History of Women & Gender: Tracing and Gendering Diaspora

12:30pm – 2:00pm
1 October 2018
King Juan Carlos Center, Room 701
New York University

Please join the History of Women and Gender program for the first event of the semester. This event is cosponsored by the Center for Latin American and Caribbean Studies.

Joan Flores-Villalobos, Assistant Professor of History at The Ohio State University, will discuss her paper ” ‘Freak Letters:’ Tracing and Gendering Diaspora in the Archive of the Panama Canal”.

Abstract:
“This article explores how West Indian women are recorded using the papers and correspondence of the Isthmian Canal Commission, the biggest repository of original documents regarding the construction of the Panama Canal, housed in the National Archives of the United States. Using a 1909 photograph of a nude black West Indian woman found in a file labeled “Freak Letters,” I consider the difficulties of recovering historical subjects structured by imperial frameworks of productivity and perversity, and trace instead the counter-narratives of mobility, affect, and self-determination that might have shaped this woman’s life. I argue that a diasporic and imaginative methodology of recovery can illuminate experiences and limitations beyond the lens of empire. Using this approach, I uncover the archival logic behind “Freak Letters” and recreate the woman’s milieu, highlighting her mobility and diasporic connections. Ultimately, the article seeks to build an empathetic, horizontal, archipelagic counter-discourse as the basis for our explorations of subjects historically silenced or denigrated.”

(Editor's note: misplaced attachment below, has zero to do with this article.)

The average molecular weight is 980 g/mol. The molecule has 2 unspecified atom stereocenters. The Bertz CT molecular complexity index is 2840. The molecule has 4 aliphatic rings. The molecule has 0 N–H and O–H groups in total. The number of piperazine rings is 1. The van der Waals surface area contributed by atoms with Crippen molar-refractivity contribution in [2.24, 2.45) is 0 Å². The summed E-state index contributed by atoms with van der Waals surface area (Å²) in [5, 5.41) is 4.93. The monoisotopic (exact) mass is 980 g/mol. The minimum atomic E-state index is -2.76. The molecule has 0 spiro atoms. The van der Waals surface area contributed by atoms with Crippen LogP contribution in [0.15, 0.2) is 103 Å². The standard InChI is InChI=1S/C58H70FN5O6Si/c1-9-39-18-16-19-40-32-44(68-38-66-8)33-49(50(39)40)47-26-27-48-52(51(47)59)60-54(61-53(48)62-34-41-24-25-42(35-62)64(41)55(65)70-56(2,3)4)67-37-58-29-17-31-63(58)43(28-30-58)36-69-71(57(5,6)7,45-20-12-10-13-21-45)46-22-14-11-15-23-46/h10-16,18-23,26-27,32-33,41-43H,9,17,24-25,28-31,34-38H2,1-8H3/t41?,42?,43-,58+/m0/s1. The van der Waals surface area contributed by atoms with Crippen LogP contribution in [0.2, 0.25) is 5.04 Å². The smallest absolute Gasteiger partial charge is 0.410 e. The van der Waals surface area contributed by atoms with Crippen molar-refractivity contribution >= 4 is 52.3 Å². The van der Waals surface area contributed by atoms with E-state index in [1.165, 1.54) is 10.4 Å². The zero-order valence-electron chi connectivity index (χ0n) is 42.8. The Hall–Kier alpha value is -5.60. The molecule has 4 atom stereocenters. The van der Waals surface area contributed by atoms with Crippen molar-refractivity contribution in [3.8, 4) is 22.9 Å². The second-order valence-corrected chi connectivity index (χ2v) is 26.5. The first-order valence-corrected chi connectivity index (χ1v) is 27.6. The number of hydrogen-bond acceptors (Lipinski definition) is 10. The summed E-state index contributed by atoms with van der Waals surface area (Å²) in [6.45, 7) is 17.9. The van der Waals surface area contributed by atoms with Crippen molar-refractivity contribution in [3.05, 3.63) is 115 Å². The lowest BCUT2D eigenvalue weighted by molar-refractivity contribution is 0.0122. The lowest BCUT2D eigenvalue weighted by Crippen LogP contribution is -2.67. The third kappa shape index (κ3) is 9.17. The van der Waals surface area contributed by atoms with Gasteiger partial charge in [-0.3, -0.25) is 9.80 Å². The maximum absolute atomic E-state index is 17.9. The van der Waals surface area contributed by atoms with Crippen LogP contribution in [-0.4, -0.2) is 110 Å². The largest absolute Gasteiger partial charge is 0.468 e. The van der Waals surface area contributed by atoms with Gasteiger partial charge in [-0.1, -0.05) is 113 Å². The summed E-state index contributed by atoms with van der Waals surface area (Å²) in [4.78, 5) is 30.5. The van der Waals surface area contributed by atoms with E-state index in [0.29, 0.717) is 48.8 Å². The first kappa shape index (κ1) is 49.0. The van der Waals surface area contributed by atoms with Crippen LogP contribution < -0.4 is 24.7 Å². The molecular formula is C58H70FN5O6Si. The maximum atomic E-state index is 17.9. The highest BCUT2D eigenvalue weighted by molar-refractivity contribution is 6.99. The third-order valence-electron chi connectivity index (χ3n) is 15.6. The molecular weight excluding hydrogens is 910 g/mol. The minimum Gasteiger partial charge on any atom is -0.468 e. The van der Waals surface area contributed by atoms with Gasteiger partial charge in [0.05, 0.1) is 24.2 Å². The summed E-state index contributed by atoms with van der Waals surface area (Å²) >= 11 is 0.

A light lunch will be served.

RSVP to Clare Richfield at cjr431@nyu.edu for a copy of the text. All are welcome to attend, whether or not you read the paper in advance.

Above text adapted from webpage.

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